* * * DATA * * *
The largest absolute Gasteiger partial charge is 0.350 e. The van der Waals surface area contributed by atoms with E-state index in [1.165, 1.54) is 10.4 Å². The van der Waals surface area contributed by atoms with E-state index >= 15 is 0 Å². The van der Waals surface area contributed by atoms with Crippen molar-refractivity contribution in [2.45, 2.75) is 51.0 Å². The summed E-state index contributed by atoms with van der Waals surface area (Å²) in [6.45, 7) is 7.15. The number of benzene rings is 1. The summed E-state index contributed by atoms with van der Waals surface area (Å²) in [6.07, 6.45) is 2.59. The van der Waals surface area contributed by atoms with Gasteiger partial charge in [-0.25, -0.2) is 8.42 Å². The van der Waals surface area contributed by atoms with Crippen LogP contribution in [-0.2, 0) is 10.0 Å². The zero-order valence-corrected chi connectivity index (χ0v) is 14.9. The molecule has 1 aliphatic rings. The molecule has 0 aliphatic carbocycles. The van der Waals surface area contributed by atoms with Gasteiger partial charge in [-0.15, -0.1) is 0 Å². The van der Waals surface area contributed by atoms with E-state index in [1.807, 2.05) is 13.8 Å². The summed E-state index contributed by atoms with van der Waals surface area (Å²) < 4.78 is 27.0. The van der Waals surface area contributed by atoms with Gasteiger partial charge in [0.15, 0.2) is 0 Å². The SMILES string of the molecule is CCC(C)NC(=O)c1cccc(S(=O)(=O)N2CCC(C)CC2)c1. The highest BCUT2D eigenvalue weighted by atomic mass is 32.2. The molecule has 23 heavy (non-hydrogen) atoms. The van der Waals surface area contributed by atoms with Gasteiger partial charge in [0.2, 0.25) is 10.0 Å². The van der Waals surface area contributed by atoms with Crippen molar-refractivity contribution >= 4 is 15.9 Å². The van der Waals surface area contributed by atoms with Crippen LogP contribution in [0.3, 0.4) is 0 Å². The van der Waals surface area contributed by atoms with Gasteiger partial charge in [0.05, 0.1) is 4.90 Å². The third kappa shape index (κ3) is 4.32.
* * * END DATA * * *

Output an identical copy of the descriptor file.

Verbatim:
The largest absolute Gasteiger partial charge is 0.350 e. The van der Waals surface area contributed by atoms with E-state index in [1.165, 1.54) is 10.4 Å². The van der Waals surface area contributed by atoms with E-state index >= 15 is 0 Å². The van der Waals surface area contributed by atoms with Crippen molar-refractivity contribution in [2.45, 2.75) is 51.0 Å². The summed E-state index contributed by atoms with van der Waals surface area (Å²) in [6.45, 7) is 7.15. The number of benzene rings is 1. The summed E-state index contributed by atoms with van der Waals surface area (Å²) in [6.07, 6.45) is 2.59. The van der Waals surface area contributed by atoms with Gasteiger partial charge in [-0.25, -0.2) is 8.42 Å². The van der Waals surface area contributed by atoms with Crippen LogP contribution in [-0.2, 0) is 10.0 Å². The zero-order valence-corrected chi connectivity index (χ0v) is 14.9. The molecule has 1 aliphatic rings. The molecule has 0 aliphatic carbocycles. The van der Waals surface area contributed by atoms with Gasteiger partial charge in [-0.15, -0.1) is 0 Å². The van der Waals surface area contributed by atoms with E-state index in [1.807, 2.05) is 13.8 Å². The summed E-state index contributed by atoms with van der Waals surface area (Å²) < 4.78 is 27.0. The van der Waals surface area contributed by atoms with Gasteiger partial charge in [0.15, 0.2) is 0 Å². The SMILES string of the molecule is CCC(C)NC(=O)c1cccc(S(=O)(=O)N2CCC(C)CC2)c1. The highest BCUT2D eigenvalue weighted by atomic mass is 32.2. The molecule has 23 heavy (non-hydrogen) atoms. The van der Waals surface area contributed by atoms with Gasteiger partial charge in [0.2, 0.25) is 10.0 Å². The van der Waals surface area contributed by atoms with Crippen molar-refractivity contribution >= 4 is 15.9 Å². The van der Waals surface area contributed by atoms with Crippen LogP contribution in [0.3, 0.4) is 0 Å². The van der Waals surface area contributed by atoms with Gasteiger partial charge in [0.05, 0.1) is 4.90 Å². The third kappa shape index (κ3) is 4.32.